I heard two different people talk about why some social liberals vote Republican.  The stated reason of these people is that they aspire to climb the ladder of socio-economic success, and they think Republican policies will favor the middle class and the striving business entrepreneur.  This, of course, isn’t based on the reality as the middle class has been shrinking and the government growing ever since Reagan’s administration.  The tax cuts that Republican politicians preach about mostly only favor the rich.  These middle class Republican voters may dream of becoming rich, but this American Dream of meritocracy is a fool’s dream.

I think this is similar to the reason why the poor white working class votes the way they do.  They have more in common with poor minorities and immigrants, but they see these other poor people as their enemy.  So, they vote for the Republican party with it’s policies that favor the rich.  Democratic policies, on the other hand, tend to be more beneficial to the poor which is why the minorities and immigrants vote Democrat. 

A difference with the poor white working class is that they’re not as poor as many minorities and immigrants.  Looking down on the even poorer gives them a sense of superiority and this breeds a lot of racial hatred.  It’s no accident that the conservative movement has promoted the superiority of “white culture” for decades and many conservatives still openly promote it without any sense of shame.

The middle class is shrinking even as more people are trying to identify themselves as middle class.  The conservative movment has preyed upon the class wars and mixed it with the culture wars.  This “middle class” perceives themselves as hard working real Americans.  Conservative politicians and pundits tell this “middle class” that their meritocratic aspirations are threatened by the socialism of the liberal elites and the moral depravity of poor minorities.  Meanwhile, the true wealthy elite (with it’s corporatism and military-industrial complex) increasingly takes over our country… wrapping itself in the American flag.

‘No Labor Market Recession For America’s Affluent,’ Low-Wage Workers Hit Hardest: STUDY
By Ryan McCarthy

Though the national unemployment rate dipped slightly in January to 9.7 percent, a new study suggests that not only have low-income workers been the hardest hit by the jobs crisis — but, shockingly, there has been “no labor market recession for America’s affluent.”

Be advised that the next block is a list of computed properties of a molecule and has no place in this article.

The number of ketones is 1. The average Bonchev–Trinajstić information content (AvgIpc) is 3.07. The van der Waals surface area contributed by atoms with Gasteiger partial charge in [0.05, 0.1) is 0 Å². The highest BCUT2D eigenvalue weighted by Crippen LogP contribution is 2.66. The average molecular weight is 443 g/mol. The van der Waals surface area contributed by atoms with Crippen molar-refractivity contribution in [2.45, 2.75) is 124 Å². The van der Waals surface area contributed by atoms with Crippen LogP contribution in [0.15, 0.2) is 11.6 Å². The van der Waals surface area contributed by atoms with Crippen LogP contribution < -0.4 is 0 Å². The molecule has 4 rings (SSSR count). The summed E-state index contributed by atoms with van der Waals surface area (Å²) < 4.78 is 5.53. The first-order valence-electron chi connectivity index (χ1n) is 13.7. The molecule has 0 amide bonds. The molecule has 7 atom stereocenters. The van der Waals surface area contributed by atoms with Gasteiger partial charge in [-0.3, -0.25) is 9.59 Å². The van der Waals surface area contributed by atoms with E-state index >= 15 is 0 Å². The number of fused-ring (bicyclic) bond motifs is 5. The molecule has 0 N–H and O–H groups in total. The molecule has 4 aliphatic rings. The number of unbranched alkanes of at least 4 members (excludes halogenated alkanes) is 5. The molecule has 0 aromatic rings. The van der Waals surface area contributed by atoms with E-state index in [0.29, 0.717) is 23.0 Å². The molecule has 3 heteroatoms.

The study from Andrew Sum, Ishwar Khatiwada and Sheila Palma at Northeastern University’s Center for Labor Market Studies suggests that the unemployment problem is largely a problem for low-wage workers (hat tip to the Curious Capitalist).

Our Polarized Society
With no middle ground, we are always on opposing sides.
By Ken Eisold, PhD

Here is where real, underlying social issues come into play, the second reason for our increasing polarization. The gap between the rich and the poor has been growing. This is reflected in one way by the growing disparity between workers salaries and the lavish compensation packages of top executives, but more generally in the increasing erosion and fragmentation of the middle class. As a result, two increasingly distinct and identifiable interest groups are emerging.

This is not simply the rich versus the poor, of course, those who have and those who don’t. If that were so, the rich would not stand much of chance. It is a matter of identification and aspiration, those who do not want their opportunities diluted by taxes to provide social safety nets for the poor, those who emphasize the importance of sacrifice and discipline in getting ahead, who are convinced they will succeed and are motivated by the achievements of others, the stories of hyper-successful geeks and those who have worked their way up the ranks.

On the other hand, there are those at the margins of our national prosperity who tend to be left out, those sinking in status, and those troubled by our unequal access to security and protection against suffering. Many also don’t like the picture that is emerging and want a more equal society, but they, too, increasingly have no choice but to side with the underdogs.